‘Rejecting common sense’
In attempting to draw Labour voters to the Yes cause, Alex Salmond has claimed that in an independent Scotland, Scottish voters would be able to throw out the SNP and elect other parties. But the effects of independence on Scotland’s stability and on its political culture will be unpredictable. It seems rather improbable, however, that the SNP which refers to the other Scottish parties as “the London parties” would ever let voters forget that Labour, the Conservatives and the Liberal Democrats campaigned against independence.
Samuel Johnson’s comment that “we are all prompted by the same motives, all deceived by the same fallacies,” is as true a description of our common humanity today as in the eighteenth century when he and James Boswell were breaking down barriers between England and Scotland. This is the common sense which Scottish nationalism rejects as it seeks to establish political and social barriers between different parts of this island. Perhaps we shouldn’t be surprised.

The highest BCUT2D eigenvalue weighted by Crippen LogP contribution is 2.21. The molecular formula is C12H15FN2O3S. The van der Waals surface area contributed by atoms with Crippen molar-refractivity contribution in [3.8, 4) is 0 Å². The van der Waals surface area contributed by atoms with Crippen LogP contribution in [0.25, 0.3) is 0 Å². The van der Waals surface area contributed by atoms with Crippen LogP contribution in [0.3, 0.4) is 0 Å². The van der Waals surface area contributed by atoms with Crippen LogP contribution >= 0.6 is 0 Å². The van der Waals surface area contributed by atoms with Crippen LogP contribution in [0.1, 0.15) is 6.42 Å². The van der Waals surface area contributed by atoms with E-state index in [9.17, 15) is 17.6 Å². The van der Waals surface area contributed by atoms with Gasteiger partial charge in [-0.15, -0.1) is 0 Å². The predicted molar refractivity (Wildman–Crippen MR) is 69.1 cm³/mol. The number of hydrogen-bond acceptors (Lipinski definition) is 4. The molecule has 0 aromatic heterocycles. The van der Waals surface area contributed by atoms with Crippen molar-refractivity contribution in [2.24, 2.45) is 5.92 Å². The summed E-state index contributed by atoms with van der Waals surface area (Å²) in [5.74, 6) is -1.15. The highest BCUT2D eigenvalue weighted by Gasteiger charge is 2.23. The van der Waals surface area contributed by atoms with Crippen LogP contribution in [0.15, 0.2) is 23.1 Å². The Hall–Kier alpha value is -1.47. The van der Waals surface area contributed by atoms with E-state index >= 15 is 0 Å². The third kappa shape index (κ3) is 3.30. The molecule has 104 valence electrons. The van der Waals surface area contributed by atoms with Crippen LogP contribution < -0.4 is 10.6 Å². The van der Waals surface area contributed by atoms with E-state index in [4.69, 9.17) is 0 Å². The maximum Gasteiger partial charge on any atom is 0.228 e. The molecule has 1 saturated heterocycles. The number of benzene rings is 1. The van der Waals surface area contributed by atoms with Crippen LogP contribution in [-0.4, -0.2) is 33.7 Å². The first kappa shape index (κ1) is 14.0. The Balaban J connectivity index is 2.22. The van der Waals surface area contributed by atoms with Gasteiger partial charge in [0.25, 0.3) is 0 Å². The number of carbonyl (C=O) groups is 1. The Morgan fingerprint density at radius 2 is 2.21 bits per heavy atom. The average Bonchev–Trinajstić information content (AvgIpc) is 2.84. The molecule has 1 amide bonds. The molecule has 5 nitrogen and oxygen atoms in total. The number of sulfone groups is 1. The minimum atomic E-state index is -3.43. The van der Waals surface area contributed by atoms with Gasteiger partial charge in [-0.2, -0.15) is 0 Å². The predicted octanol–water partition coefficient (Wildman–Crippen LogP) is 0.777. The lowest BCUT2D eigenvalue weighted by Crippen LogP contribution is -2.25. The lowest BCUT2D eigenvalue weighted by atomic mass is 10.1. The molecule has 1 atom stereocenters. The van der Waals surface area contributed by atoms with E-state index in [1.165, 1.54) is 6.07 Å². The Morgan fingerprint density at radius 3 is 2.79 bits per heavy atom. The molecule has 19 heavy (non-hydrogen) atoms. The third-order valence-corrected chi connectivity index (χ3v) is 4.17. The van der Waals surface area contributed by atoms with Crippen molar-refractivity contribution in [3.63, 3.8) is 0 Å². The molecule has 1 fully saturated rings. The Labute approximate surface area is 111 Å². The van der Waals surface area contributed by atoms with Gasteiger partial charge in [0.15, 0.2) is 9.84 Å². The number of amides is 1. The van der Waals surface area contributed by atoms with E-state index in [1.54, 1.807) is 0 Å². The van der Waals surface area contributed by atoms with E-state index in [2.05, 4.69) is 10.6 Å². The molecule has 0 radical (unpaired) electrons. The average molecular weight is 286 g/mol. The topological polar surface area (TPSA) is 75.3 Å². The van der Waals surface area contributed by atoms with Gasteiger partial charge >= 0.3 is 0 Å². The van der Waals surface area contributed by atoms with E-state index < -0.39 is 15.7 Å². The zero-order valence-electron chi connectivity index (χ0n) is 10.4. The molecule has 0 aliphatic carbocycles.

Objective language and common sense have often been toxic qualities for political parties pursuing radical goals. Clarity illuminates the fallacies that politicians want us to believe. When George Orwell wrote that “political language is designed to make lies sound truthful and murder respectable, and to give an appearance of solidity to pure wind,” he wasn’t just warning about fascism. Orwell recognised the danger of political language in turning groups within a society against one another.